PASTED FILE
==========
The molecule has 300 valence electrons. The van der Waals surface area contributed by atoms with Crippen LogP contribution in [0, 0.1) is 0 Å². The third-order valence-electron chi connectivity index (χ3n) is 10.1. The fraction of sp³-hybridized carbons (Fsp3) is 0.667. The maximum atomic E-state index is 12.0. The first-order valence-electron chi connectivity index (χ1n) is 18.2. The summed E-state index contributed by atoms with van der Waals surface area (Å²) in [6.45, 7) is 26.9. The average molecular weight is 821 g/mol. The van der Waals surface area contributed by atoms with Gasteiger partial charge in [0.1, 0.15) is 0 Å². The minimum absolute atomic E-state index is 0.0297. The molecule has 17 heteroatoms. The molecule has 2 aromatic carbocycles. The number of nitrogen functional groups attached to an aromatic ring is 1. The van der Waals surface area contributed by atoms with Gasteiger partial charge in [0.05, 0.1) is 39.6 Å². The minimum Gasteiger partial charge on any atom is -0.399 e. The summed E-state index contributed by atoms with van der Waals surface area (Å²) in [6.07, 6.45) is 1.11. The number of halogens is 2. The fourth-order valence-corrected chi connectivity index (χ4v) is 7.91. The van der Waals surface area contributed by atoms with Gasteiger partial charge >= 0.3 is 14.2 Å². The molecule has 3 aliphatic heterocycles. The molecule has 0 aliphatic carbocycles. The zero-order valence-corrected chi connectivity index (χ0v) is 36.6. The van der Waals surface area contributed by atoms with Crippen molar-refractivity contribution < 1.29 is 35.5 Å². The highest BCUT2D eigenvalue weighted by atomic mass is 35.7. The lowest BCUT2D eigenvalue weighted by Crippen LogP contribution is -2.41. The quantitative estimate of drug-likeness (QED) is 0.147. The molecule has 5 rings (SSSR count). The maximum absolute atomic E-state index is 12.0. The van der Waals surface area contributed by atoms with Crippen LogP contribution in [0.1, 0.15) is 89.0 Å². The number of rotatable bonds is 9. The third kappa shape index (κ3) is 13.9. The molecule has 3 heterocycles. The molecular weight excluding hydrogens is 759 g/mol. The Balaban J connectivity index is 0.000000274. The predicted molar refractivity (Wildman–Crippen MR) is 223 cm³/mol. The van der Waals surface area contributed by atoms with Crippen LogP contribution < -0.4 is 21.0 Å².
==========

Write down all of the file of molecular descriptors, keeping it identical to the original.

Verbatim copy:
The molecule has 300 valence electrons. The van der Waals surface area contributed by atoms with Crippen LogP contribution in [0, 0.1) is 0 Å². The third-order valence-electron chi connectivity index (χ3n) is 10.1. The fraction of sp³-hybridized carbons (Fsp3) is 0.667. The maximum atomic E-state index is 12.0. The first-order valence-electron chi connectivity index (χ1n) is 18.2. The summed E-state index contributed by atoms with van der Waals surface area (Å²) in [6.45, 7) is 26.9. The average molecular weight is 821 g/mol. The van der Waals surface area contributed by atoms with Gasteiger partial charge in [0.1, 0.15) is 0 Å². The minimum absolute atomic E-state index is 0.0297. The molecule has 17 heteroatoms. The molecule has 2 aromatic carbocycles. The number of nitrogen functional groups attached to an aromatic ring is 1. The van der Waals surface area contributed by atoms with Gasteiger partial charge in [0.05, 0.1) is 39.6 Å². The minimum Gasteiger partial charge on any atom is -0.399 e. The summed E-state index contributed by atoms with van der Waals surface area (Å²) in [6.07, 6.45) is 1.11. The number of halogens is 2. The fourth-order valence-corrected chi connectivity index (χ4v) is 7.91. The van der Waals surface area contributed by atoms with Gasteiger partial charge >= 0.3 is 14.2 Å². The molecule has 3 aliphatic heterocycles. The molecule has 0 aliphatic carbocycles. The zero-order valence-corrected chi connectivity index (χ0v) is 36.6. The van der Waals surface area contributed by atoms with Crippen molar-refractivity contribution < 1.29 is 35.5 Å². The highest BCUT2D eigenvalue weighted by atomic mass is 35.7. The lowest BCUT2D eigenvalue weighted by Crippen LogP contribution is -2.41. The quantitative estimate of drug-likeness (QED) is 0.147. The molecule has 5 rings (SSSR count). The maximum absolute atomic E-state index is 12.0. The van der Waals surface area contributed by atoms with Crippen LogP contribution in [0.1, 0.15) is 89.0 Å². The number of rotatable bonds is 9. The third kappa shape index (κ3) is 13.9. The molecule has 3 heterocycles. The molecular weight excluding hydrogens is 759 g/mol. The Balaban J connectivity index is 0.000000274. The predicted molar refractivity (Wildman–Crippen MR) is 223 cm³/mol. The van der Waals surface area contributed by atoms with Crippen LogP contribution < -0.4 is 21.0 Å².